It took approximately 3% hours to seal the hole at /2 lb. pressure. Increasing pressure to 1 lb. opened the hole again. It was found that, if after the leak had been sealed and the pressure was not increased until several hours later, greater pressure could be applied before the hole opened up again. The hole was again sealed and then allowed to stand for 18 hours before increasing the pressure. This time a leak did not develop until 11 lbs. pressure was reached. It was found that if after the hole is sealed, the pressure is not increased until many hours have elapsed, there is a hardening of the zinc oxide complex which is deposited in the situs of the hole that will withstand higher pressures.

Other sealant agents which may be used in like manner are triethyl aluminum, triethyl borane, and ethyl aluminum sesquichloride. A mixture of 85% triethyl borane and 15% diethyl zinc is suitable for admixture with helium, hydrogen or nitrogen gas in amounts 0.05 to 25%. A hydrocarbon olution containing 25% by Weight triethyl aluminum containing a trace of diethyl zinc may also be added to a vehicle gas and volatilized therein.

It will be apparent that the concentration of the sealant used and the pressure of the vehicle gas used may be varied over a wide range depending upon the size of the holes which are to be sealed. The time of flow of the sealant composition can also be greatly varied in order to seal existing leaks. The metal component of the sealant agent forms solid metal oxide and metal alkoxides complexes when it escapes from the leak into the ambient atmosphere by reacting with oxygen and/or moisture to form solids in situ which in time harden and seal the leak.

The present invention is also suitable for sealing leaks in joints of fuel gas pipelines which comprise bell and spigot joints. Such joints are packed with caulked jute or other fibrous materials. Such joints tend to dry out and cause leaks especially when the pipelines are used to convey natural fuel gas which is extremely dry.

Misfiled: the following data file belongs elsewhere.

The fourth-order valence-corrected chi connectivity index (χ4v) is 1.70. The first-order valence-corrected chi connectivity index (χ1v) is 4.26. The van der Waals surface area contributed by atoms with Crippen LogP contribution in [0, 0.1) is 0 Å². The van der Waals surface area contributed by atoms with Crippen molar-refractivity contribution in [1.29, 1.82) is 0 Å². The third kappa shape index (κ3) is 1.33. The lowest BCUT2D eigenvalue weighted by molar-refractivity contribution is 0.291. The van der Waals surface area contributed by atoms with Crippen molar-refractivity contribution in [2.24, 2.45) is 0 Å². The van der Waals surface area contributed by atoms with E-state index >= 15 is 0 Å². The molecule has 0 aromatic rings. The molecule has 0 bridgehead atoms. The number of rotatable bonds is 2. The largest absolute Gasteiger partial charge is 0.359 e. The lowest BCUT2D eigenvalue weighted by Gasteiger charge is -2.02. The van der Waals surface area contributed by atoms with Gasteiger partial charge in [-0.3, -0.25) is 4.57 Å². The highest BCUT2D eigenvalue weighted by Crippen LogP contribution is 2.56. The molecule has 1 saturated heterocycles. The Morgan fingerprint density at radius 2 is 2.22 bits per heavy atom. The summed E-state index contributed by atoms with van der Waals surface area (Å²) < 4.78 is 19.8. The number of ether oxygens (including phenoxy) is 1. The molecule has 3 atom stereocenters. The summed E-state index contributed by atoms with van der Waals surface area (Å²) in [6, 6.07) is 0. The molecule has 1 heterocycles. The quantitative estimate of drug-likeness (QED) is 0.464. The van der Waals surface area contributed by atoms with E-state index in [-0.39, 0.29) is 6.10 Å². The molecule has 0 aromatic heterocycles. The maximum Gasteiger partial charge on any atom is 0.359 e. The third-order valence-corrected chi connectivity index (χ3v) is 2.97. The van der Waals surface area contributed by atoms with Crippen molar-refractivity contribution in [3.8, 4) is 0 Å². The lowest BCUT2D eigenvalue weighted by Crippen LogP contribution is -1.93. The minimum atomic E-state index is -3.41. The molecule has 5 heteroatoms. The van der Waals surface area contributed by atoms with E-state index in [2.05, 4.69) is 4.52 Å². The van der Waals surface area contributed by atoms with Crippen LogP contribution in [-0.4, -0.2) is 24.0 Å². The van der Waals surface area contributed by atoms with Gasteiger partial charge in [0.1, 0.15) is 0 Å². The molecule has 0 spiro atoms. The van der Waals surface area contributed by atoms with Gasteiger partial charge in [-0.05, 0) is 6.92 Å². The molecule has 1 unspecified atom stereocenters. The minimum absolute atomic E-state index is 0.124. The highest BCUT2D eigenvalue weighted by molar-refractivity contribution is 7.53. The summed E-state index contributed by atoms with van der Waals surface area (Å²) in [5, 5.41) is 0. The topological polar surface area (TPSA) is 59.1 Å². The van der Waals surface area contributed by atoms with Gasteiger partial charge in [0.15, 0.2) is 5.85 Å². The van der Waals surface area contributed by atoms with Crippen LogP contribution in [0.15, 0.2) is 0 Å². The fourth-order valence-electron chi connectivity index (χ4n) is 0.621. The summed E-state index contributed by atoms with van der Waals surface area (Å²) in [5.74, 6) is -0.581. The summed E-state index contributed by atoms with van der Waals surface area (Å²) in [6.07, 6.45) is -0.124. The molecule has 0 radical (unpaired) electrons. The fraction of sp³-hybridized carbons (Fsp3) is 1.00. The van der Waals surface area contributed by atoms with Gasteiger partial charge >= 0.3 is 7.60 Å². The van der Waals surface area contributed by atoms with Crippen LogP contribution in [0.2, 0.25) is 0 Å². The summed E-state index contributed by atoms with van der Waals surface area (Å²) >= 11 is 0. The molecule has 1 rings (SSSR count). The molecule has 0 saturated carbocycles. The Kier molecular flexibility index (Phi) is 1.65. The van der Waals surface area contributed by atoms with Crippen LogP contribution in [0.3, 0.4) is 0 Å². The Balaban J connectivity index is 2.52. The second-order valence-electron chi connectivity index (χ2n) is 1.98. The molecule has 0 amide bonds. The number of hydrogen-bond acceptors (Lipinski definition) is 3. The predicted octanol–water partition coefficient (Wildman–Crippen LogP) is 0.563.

Fuel gas lines buried underground in cities are also subjected to earth heaving and vibration caused by vehicles and trucks of the street trafiic which produce leaks at the joints. The repair of such leaks is very costly be cause sections of the gas main must be exposed by excavating the superposed soil to gain access to the leaking joints for rescaling them. According to the present invention excavations are entirely eliminated. The sealant agent is simply fed in a suitable gas vehicle through the pipeline for a suflicient time until the leak is sealed.

Inasmuch as the sealants which are used in the present invention react with oxygen and/or moisture in the air when they initially escape from any existing leaks in a vessel they produce a visible smoke which serves to locate the situs of the leak. After a lapse of time the leak is sealed as previously explained, but if the seal is broken again it will be automatically resealed if the sealant is present in the interior of the vessel. In the case of systems and pipelines which convey a stream of fluid a selected sealant may be supplied to the stream at all times in suitable concentrations so that any leaks which may develop will be automatically sealed when the sealant escapes.